Differential role of ferritins in iron metabolism and virulence of the plant-pathogenic bacterium Erwinia chrysanthemi 3937

Aïda Boughammoura, Berthold F. Matzanke, Lars Böttger, Sylvie Reverchon, Emmanuel Lesuisse, Dominique Expert, Thierry Franza*

*Corresponding author for this work
34 Citations (Scopus)


During infection, the phytopathogenic enterobacterium Erwinia chrysanthemi has to cope with iron-limiting conditions and the production of reactive oxygen species by plant cells. Previous studies have shown that a tight control of the bacterial intracellular iron content is necessary for full virulence. The E. chrysanthemi genome possesses two loci that could be devoted to iron storage: the bfr gene, encoding a heme-containing bacterioferritin, and the ftnA gene, coding for a paradigmatic ferritin. To assess the role of these proteins in the physiology of this pathogen, we constructed ferritin-deficient mutants by reverse genetics. Unlike the bfr mutant, the ftnA mutant had increased sensitivity to iron deficiency and to redox stress conditions. Interestingly, the bfr ftnA mutant displayed an intermediate phenotype for sensitivity to these stresses. Whole-cell analysis by Mössbauer spectroscopy showed that the main iron storage protein is FtnA and that there is an increase in the ferrous iron/ferric iron ratio in the ftnA and bfr ftnA mutants. We found that ftnA gene expression is positively controlled by iron and the transcriptional repressor Fur via the small antisense RNA RyhB. bfr gene expression is induced at the stationary phase of growth. The σS transcriptional factor is necessary for this control. Pathogenicity tests showed that FtnA and the Bfr contribute differentially to the virulence of E. chrysanthemi depending on the host, indicating the importance of a perfect control of iron homeostasis in this bacterial species during infection.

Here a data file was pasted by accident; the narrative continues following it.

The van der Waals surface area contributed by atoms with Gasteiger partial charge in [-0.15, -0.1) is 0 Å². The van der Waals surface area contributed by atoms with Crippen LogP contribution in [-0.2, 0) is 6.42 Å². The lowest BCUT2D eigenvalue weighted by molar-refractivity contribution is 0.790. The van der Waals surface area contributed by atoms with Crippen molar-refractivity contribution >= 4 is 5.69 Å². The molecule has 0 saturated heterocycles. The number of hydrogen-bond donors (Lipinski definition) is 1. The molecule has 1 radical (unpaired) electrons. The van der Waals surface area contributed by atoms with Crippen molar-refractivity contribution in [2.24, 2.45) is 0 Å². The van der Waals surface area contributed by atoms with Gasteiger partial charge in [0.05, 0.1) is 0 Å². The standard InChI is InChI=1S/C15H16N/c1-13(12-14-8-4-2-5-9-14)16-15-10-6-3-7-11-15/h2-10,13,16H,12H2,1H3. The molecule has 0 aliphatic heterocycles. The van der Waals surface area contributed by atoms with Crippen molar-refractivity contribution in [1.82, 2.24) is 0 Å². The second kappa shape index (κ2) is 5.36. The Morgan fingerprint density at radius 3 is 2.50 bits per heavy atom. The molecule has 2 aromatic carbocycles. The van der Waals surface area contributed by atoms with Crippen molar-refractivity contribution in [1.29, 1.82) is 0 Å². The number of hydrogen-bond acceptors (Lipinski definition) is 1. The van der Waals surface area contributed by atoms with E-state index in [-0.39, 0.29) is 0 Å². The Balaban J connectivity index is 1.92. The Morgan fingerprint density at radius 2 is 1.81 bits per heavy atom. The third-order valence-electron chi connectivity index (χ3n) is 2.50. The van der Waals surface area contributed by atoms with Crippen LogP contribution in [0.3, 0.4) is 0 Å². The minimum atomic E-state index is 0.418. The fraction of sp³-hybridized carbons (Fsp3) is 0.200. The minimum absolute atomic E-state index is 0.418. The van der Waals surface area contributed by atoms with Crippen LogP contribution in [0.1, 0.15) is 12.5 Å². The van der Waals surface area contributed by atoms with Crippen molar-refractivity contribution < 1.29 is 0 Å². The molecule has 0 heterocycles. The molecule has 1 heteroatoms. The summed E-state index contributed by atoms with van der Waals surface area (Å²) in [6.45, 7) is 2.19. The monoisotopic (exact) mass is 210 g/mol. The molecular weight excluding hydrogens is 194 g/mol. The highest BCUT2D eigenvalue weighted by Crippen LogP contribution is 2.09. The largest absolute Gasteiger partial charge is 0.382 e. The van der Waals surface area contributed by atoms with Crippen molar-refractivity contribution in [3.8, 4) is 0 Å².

Original languageEnglish
JournalJournal of Bacteriology
Issue number5
Pages (from-to)1518-1530
Number of pages13
Publication statusPublished - 01.03.2008


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